“And you’ve got to check the progress of how they’re going along the way, particularly when you’re just starting out with them.”
Beware of the pitfalls
Melbourne businessman Paul Wilson has built his digital agency, White Labelled, based on an outsourcing model. He outsources to people all over the world, which hasn’t always been smooth sailing.
“There have been the typical nightmares, like lack of communication, lack of understanding and a lack of quality. It’s been trial and error to find people I can trust to work with. Sometimes you’ve just got to get on a plane and meet them face-to-face to make it work.”
Buggy also admits he’s made mistakes along the way when outsourcing. “I’ve learned some hard lessons. In hindsight, I wouldn’t have given people the benefit of the doubt, and I would have cut my losses earlier.”
Jo Macdermott, founder of Next Marketing outsources to a virtual assistant. She avoids the pitfalls by giving clear guidelines. She also writes a manual for each aspect of her business “so everyone is on the same page”.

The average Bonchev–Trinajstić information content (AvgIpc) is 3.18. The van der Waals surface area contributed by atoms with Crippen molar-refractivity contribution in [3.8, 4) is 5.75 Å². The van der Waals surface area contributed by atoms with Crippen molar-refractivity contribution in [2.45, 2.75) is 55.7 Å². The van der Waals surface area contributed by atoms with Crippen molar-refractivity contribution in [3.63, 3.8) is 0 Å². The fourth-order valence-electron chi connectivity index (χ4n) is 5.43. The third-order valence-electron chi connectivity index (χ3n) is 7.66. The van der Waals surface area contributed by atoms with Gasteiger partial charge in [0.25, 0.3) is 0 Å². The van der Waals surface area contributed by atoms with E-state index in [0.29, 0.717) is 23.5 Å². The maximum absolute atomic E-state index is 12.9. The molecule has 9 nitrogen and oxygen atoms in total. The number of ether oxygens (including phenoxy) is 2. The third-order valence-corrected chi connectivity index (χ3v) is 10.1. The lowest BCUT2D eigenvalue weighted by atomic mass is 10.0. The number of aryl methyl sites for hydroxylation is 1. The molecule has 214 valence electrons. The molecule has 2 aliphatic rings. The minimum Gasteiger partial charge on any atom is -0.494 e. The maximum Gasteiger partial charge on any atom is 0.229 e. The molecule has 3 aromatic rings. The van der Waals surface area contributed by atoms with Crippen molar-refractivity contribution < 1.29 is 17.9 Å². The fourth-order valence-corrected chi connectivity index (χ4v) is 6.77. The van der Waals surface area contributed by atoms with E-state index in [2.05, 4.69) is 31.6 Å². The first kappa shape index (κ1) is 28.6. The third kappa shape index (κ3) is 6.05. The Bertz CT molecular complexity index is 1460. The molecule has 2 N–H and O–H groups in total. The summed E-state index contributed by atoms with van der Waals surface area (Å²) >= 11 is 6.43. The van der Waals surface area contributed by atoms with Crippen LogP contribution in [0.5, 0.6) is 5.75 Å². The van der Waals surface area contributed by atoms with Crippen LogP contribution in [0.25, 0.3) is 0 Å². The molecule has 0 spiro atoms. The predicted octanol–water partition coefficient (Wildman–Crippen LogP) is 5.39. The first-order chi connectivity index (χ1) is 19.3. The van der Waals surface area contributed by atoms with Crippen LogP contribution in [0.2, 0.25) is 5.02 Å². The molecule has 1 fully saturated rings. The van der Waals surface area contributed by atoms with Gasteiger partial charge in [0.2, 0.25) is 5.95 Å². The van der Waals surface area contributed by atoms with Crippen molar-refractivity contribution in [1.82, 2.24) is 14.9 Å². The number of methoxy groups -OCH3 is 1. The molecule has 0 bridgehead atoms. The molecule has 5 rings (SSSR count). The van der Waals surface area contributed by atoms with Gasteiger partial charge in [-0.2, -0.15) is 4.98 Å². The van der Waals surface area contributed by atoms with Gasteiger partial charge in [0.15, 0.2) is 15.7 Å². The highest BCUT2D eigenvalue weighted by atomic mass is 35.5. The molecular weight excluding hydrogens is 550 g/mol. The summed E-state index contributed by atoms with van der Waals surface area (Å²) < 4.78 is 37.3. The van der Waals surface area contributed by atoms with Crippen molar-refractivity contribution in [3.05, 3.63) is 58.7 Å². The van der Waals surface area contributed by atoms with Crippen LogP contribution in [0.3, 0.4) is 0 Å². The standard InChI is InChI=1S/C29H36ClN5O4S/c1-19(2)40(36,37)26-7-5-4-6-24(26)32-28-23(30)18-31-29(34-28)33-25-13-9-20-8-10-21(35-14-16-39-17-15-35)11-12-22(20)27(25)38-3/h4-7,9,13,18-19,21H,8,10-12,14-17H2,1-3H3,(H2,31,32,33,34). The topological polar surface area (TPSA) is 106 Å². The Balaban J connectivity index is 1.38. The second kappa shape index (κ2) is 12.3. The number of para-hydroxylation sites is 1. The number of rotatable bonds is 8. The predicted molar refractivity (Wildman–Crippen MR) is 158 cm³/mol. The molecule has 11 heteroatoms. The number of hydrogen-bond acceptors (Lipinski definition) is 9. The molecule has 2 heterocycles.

“Outsourcing is something that you need to manage quite closely and set specific deadlines. It’s about finding someone you trust, which can take some time.”
For Mr Rental, outsourcing partnerships are regularly evaluated at team meetings to ensure the relationships remain the best thing for the business. “Remember that the mix of in-house and outsource can change to suit your circumstances. There is no one correct model,” Payne says.
Tips for successful outsourcing:
- Make sure you give a clear, concise brief.
- Consider using experts from overseas via internet sites to save costs, but proceed with caution and ask for work samples before committing.
- Be in regular communication so you get regular updates.
- Don’t pay for an outsourced service up-front.
- Start out small and build up gradually.